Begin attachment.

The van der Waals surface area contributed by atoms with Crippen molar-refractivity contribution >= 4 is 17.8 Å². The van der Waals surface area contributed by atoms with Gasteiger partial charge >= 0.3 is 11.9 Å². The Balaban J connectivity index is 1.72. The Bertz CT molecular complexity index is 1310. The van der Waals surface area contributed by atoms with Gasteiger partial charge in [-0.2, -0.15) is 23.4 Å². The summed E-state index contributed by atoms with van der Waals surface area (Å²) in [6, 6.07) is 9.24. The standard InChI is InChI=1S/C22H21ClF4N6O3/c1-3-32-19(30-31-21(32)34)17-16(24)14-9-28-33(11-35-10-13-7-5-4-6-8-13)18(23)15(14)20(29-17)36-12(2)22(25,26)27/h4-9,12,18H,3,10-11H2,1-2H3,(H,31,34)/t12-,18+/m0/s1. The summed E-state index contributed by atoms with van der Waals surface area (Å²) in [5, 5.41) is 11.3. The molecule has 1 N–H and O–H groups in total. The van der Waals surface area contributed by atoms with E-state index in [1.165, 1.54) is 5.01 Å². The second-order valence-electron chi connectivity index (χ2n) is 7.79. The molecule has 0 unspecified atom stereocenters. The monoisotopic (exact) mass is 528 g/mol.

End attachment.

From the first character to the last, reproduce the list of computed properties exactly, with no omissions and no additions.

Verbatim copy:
The van der Waals surface area contributed by atoms with Crippen molar-refractivity contribution >= 4 is 17.8 Å². The van der Waals surface area contributed by atoms with Gasteiger partial charge >= 0.3 is 11.9 Å². The Balaban J connectivity index is 1.72. The Bertz CT molecular complexity index is 1310. The van der Waals surface area contributed by atoms with Gasteiger partial charge in [-0.2, -0.15) is 23.4 Å². The summed E-state index contributed by atoms with van der Waals surface area (Å²) in [6, 6.07) is 9.24. The standard InChI is InChI=1S/C22H21ClF4N6O3/c1-3-32-19(30-31-21(32)34)17-16(24)14-9-28-33(11-35-10-13-7-5-4-6-8-13)18(23)15(14)20(29-17)36-12(2)22(25,26)27/h4-9,12,18H,3,10-11H2,1-2H3,(H,31,34)/t12-,18+/m0/s1. The summed E-state index contributed by atoms with van der Waals surface area (Å²) in [5, 5.41) is 11.3. The molecule has 1 N–H and O–H groups in total. The van der Waals surface area contributed by atoms with E-state index in [1.165, 1.54) is 5.01 Å². The second-order valence-electron chi connectivity index (χ2n) is 7.79. The molecule has 0 unspecified atom stereocenters. The monoisotopic (exact) mass is 528 g/mol.